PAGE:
National Geographic Worldwide
This is Steve Ember. And this is Faith Lapidus with EXPLORATIONS in VOA Special English. Today we tell about the National Geographic Society and its international programs.
Books. Movies. Magazines. Maps. Television programs. Internet sites. Trips for travelers. Continuing support for research and exploration around the world. These are all ways an American organization, the National Geographic Society, is trying to increase its worldwide reach.
The National Geographic Society began in the United States more than a century ago with thirty-three members. Today it has more than nine million members worldwide. It is the largest non-profit scientific and educational organization in the world. It has taught millions of people about the world they live in, the deep oceans and outer space.
In eighteen eighty-eight, thirty-three men gathered at a social club in Washington, D.C. They were scientists, explorers, military officers and teachers. Most of them had traveled many places. They were excited about new discoveries. They believed in the importance of geography – the study of the Earth and its resources.
The men believed travel helps people understand their world and other cultures. So they decided to create an organization for people interested in knowing more about the world. They named it the National Geographic Society.
Nine months later they published their first effort to communicate with members. It was the official record of the society. It contained factual, scientific reports.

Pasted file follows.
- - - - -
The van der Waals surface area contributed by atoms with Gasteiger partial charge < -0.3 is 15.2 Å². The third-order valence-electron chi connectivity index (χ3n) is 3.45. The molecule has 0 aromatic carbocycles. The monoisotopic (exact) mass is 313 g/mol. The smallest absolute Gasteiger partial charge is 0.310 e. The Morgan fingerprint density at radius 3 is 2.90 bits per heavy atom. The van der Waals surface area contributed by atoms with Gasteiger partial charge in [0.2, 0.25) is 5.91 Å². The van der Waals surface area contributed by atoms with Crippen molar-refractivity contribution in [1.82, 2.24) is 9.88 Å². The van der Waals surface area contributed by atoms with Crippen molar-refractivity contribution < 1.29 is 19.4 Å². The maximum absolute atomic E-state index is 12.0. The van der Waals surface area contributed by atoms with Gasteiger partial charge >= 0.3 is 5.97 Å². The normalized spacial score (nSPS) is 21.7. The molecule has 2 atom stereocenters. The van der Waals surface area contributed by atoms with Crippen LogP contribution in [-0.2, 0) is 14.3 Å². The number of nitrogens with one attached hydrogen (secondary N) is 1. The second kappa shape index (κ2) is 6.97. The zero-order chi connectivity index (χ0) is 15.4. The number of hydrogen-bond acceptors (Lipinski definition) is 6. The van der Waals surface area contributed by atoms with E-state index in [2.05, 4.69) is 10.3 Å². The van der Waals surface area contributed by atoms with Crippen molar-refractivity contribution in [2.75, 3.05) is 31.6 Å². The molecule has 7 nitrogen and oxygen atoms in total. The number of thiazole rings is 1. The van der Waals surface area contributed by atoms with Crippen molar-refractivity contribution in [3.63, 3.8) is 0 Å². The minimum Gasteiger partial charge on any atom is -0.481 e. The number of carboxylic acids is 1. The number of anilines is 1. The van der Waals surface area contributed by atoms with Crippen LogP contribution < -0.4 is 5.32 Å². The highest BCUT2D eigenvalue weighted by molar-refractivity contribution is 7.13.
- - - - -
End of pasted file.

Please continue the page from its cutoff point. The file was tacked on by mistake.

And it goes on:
Gilbert H. Grosvenor became the editor of the magazine in nineteen-oh-three. He remained with the magazine for fifty-five years. He wanted to increase the Society's membership by presenting "the living, breathing human-interest truth about this great world of ours." He wanted the magazine to offer simple, clear writing describing the personal experience of explorers and photographs of what they saw.
The magazine continues to offer writing that describes the personal experiences of explorers and adventurers. It has become famous for its memorable photographs from around the world. It is a record of what is happening to cultures, nature, science and technology.
Today about forty million people read the National Geographic magazine every month. It is published in twenty-five languages including Japanese, Korean, Greek, Chinese, Turkish and Russian. Eight years ago, only twenty percent of the National Geographic readers lived outside the United States. Now, more than forty percent of the readers live outside the United States.